# Can you put a resistor either side of an electrolytic capacitor in series?

I'm just starting out learning electronics and wondered if anyone could tell me whether it matters what side of an electrolytic capacitor you put a resistor to restrict the current going in and out? (The resistor and capacitor are in series.)

All the examples I've seen have put the resistor on the positive terminal of the capacitor but I'm wondering whether that's just convention. The reason I think that is because in a simple closed circuit involving a battery and LED, the resistor can go either side of the LED (in series) to restrict the current (and voltage) and protect the LED. This is because the current is the same no matter where you are in a closed circuit. With this in mind, does the same apply to a capacitor and resistor in series, i.e. does it matter what side the resistor is?

In a simple series circuit the current is always the same anywhere in the circuit. However that does not mean it will work as expected if there are any connections to other circuit elements you may have wired to it. Better to post a complete schematic drawing including voltage and ground connections to make sure all is correct.

depends on what the capacitor is being used for.

on your windscreen wiper delay, the cap is charged slowly and once the stored voltage reaches the threshold, the wiper circuit is triggered, the wiper motor runs and the cap is drained.

think of the cap as being filled.

put the resistor on the top and it fills slowly.

put it on the bottom and it fills instantly and drains slowly.

So does this mean if I attach a resistor to the positive (+) terminal of an electrolytic capacitor, it will restrict the current going into the capacitor and if I attach a resistor to the negative (-) terminal it restricts the current going out when the capacitor is discharging. Is this right or have I got the wrong end of the stick? ;-)

It makes a difference in the application.
(Likewise for an inductor.)

Sorry for all the questions, complete newbie. So based on the diagrams you posted, I can see how in the "low pass filter" diagram the resistor restricts how fast the capacitor charges. In the "high pass filter" I can see the capacitor charges up really fast and when it discharges I assume the resistor restricts the outgoing flow.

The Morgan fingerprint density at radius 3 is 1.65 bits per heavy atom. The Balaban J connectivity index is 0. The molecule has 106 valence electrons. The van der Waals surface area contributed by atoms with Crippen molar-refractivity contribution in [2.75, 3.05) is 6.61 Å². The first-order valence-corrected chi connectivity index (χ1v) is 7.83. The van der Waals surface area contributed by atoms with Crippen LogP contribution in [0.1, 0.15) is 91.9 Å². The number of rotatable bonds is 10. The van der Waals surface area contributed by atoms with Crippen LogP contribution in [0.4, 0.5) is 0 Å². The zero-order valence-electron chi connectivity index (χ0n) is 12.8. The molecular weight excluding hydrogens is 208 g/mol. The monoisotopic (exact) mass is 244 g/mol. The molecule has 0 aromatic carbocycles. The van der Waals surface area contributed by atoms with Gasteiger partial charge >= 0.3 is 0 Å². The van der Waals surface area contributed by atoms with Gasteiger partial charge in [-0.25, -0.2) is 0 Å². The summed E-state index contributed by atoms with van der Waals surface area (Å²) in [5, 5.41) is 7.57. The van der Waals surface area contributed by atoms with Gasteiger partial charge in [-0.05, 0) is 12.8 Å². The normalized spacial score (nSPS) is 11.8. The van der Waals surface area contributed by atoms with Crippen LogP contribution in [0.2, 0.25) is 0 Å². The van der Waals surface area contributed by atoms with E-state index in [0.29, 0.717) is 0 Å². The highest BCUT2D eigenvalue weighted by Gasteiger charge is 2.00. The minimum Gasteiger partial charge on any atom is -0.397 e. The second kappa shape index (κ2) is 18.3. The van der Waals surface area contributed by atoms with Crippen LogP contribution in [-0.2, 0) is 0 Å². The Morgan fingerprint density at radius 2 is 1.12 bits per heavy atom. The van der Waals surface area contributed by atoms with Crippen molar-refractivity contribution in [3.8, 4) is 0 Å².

[quote author=s1mbr0 ] So does this mean if I attach a resistor to the positive (+) terminal of an electrolytic capacitor, it will restrict the current going into the capacitor and if I attach a resistor to the negative (-) terminal it restricts the current going out when the capacitor is discharging. [/quote]

No. Charging and discharging is done on one pin. A capacitor will not charge on the positive pin and then discharge on it's negative pin. You have to make a connection from the positive pin towards the negative pin to have it discharge.

Rather then trying to understand and remember a lot of rules it's better to learn via a structured path where one starts out learning DC fundamentals and then move on to AC fundamentals then on to semiconductors, etc. What you gain using that method allows you to build upon your knowledge such that each more complex topic is easier to master. Capacitors are not even introduced till you have DC fundamentals down pat, covering ohms law, series and parallel circuits.

Now I get it, just played around with a great application called "iCircuit" that simulates circuits. (It's available on OS X, iOS, Android, Windows Phone and Windows 8 - http://icircuitapp.com)

I can see I was way off base with my understanding of how to use capacitors in circuits. Now all your replies make a lot more sense. I was halfway through reading a book called "Make Electronics" and couldn't quiet understand their explanations on how an electrolytic capacitor worked in a circuit (I can see it was me, not the book which is great), hence the post. Anyway thanks everyone for the help and advice :)